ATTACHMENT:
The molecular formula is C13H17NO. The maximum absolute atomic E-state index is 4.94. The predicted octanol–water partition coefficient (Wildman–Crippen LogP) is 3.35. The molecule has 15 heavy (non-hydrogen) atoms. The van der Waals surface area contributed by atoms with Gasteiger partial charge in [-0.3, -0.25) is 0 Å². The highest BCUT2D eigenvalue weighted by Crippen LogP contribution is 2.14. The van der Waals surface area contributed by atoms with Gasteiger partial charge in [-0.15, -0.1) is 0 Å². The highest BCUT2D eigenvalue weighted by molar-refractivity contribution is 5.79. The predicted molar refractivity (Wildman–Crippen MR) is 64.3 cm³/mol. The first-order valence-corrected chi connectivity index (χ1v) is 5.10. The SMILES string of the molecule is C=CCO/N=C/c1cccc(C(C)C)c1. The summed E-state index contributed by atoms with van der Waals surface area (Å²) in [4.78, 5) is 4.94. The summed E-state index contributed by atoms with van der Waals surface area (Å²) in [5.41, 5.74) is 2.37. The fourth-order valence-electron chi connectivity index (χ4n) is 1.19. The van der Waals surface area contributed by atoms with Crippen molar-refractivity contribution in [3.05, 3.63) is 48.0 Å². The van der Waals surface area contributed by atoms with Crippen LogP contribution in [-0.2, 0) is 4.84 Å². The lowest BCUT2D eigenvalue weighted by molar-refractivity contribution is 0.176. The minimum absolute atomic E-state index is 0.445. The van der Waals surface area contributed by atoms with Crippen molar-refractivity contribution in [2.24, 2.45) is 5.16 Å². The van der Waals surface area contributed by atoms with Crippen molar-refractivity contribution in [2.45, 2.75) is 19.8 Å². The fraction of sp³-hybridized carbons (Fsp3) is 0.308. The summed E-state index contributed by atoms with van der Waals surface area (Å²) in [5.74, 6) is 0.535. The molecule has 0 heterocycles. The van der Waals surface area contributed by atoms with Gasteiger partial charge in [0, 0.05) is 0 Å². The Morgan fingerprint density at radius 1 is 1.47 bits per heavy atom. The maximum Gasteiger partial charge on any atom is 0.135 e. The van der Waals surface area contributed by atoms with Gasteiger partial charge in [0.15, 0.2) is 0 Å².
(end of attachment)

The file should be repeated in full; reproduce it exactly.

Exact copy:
The molecular formula is C13H17NO. The maximum absolute atomic E-state index is 4.94. The predicted octanol–water partition coefficient (Wildman–Crippen LogP) is 3.35. The molecule has 15 heavy (non-hydrogen) atoms. The van der Waals surface area contributed by atoms with Gasteiger partial charge in [-0.3, -0.25) is 0 Å². The highest BCUT2D eigenvalue weighted by Crippen LogP contribution is 2.14. The van der Waals surface area contributed by atoms with Gasteiger partial charge in [-0.15, -0.1) is 0 Å². The highest BCUT2D eigenvalue weighted by molar-refractivity contribution is 5.79. The predicted molar refractivity (Wildman–Crippen MR) is 64.3 cm³/mol. The first-order valence-corrected chi connectivity index (χ1v) is 5.10. The SMILES string of the molecule is C=CCO/N=C/c1cccc(C(C)C)c1. The summed E-state index contributed by atoms with van der Waals surface area (Å²) in [4.78, 5) is 4.94. The summed E-state index contributed by atoms with van der Waals surface area (Å²) in [5.41, 5.74) is 2.37. The fourth-order valence-electron chi connectivity index (χ4n) is 1.19. The van der Waals surface area contributed by atoms with Crippen molar-refractivity contribution in [3.05, 3.63) is 48.0 Å². The van der Waals surface area contributed by atoms with Crippen LogP contribution in [-0.2, 0) is 4.84 Å². The lowest BCUT2D eigenvalue weighted by molar-refractivity contribution is 0.176. The minimum absolute atomic E-state index is 0.445. The van der Waals surface area contributed by atoms with Crippen molar-refractivity contribution in [2.24, 2.45) is 5.16 Å². The van der Waals surface area contributed by atoms with Crippen molar-refractivity contribution in [2.45, 2.75) is 19.8 Å². The fraction of sp³-hybridized carbons (Fsp3) is 0.308. The summed E-state index contributed by atoms with van der Waals surface area (Å²) in [5.74, 6) is 0.535. The molecule has 0 heterocycles. The van der Waals surface area contributed by atoms with Gasteiger partial charge in [0, 0.05) is 0 Å². The Morgan fingerprint density at radius 1 is 1.47 bits per heavy atom. The maximum Gasteiger partial charge on any atom is 0.135 e. The van der Waals surface area contributed by atoms with Gasteiger partial charge in [0.15, 0.2) is 0 Å².